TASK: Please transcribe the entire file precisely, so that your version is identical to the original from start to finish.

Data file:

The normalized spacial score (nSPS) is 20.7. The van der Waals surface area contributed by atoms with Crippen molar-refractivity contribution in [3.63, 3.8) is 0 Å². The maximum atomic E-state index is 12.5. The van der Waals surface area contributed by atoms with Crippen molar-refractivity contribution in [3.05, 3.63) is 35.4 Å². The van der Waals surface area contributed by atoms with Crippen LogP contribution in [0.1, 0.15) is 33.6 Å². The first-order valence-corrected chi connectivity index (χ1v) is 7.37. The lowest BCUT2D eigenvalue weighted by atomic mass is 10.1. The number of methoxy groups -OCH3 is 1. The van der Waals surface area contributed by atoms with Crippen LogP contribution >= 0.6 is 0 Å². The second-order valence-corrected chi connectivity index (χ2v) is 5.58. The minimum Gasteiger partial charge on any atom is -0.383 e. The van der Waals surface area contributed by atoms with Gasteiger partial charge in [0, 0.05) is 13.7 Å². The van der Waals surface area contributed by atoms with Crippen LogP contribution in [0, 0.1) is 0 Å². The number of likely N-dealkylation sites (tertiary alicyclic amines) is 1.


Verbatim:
The normalized spacial score (nSPS) is 20.7. The van der Waals surface area contributed by atoms with Crippen molar-refractivity contribution in [3.63, 3.8) is 0 Å². The maximum atomic E-state index is 12.5. The van der Waals surface area contributed by atoms with Crippen molar-refractivity contribution in [3.05, 3.63) is 35.4 Å². The van der Waals surface area contributed by atoms with Crippen LogP contribution in [0.1, 0.15) is 33.6 Å². The first-order valence-corrected chi connectivity index (χ1v) is 7.37. The lowest BCUT2D eigenvalue weighted by atomic mass is 10.1. The number of methoxy groups -OCH3 is 1. The van der Waals surface area contributed by atoms with Crippen LogP contribution >= 0.6 is 0 Å². The second-order valence-corrected chi connectivity index (χ2v) is 5.58. The minimum Gasteiger partial charge on any atom is -0.383 e. The van der Waals surface area contributed by atoms with Gasteiger partial charge in [0, 0.05) is 13.7 Å². The van der Waals surface area contributed by atoms with Crippen LogP contribution in [0, 0.1) is 0 Å². The number of likely N-dealkylation sites (tertiary alicyclic amines) is 1.